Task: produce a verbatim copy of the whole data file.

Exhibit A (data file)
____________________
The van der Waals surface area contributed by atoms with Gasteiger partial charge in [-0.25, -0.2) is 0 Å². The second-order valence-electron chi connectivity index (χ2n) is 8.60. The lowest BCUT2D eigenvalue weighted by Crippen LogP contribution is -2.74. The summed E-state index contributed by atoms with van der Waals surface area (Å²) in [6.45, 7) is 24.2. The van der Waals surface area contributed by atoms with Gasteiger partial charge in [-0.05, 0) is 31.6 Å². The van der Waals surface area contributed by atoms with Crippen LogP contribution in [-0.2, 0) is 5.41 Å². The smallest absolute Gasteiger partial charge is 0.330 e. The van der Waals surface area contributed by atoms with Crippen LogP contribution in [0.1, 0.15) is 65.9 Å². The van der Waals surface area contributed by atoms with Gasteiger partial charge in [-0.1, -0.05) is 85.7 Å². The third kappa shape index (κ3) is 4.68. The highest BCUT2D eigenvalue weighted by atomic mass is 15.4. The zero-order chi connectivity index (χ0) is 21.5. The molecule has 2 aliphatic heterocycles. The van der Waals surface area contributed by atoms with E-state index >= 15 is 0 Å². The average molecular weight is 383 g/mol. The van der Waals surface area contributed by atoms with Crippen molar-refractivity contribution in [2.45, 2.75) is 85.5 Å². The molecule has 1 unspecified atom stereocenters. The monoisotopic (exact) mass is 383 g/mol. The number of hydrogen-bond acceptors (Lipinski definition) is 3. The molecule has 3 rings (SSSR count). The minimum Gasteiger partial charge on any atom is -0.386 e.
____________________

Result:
The van der Waals surface area contributed by atoms with Gasteiger partial charge in [-0.25, -0.2) is 0 Å². The second-order valence-electron chi connectivity index (χ2n) is 8.60. The lowest BCUT2D eigenvalue weighted by Crippen LogP contribution is -2.74. The summed E-state index contributed by atoms with van der Waals surface area (Å²) in [6.45, 7) is 24.2. The van der Waals surface area contributed by atoms with Gasteiger partial charge in [-0.05, 0) is 31.6 Å². The van der Waals surface area contributed by atoms with Crippen LogP contribution in [-0.2, 0) is 5.41 Å². The smallest absolute Gasteiger partial charge is 0.330 e. The van der Waals surface area contributed by atoms with Crippen LogP contribution in [0.1, 0.15) is 65.9 Å². The van der Waals surface area contributed by atoms with Gasteiger partial charge in [-0.1, -0.05) is 85.7 Å². The third kappa shape index (κ3) is 4.68. The highest BCUT2D eigenvalue weighted by atomic mass is 15.4. The zero-order chi connectivity index (χ0) is 21.5. The molecule has 2 aliphatic heterocycles. The van der Waals surface area contributed by atoms with E-state index >= 15 is 0 Å². The average molecular weight is 383 g/mol. The van der Waals surface area contributed by atoms with Crippen molar-refractivity contribution in [2.45, 2.75) is 85.5 Å². The molecule has 1 unspecified atom stereocenters. The monoisotopic (exact) mass is 383 g/mol. The number of hydrogen-bond acceptors (Lipinski definition) is 3. The molecule has 3 rings (SSSR count). The minimum Gasteiger partial charge on any atom is -0.386 e.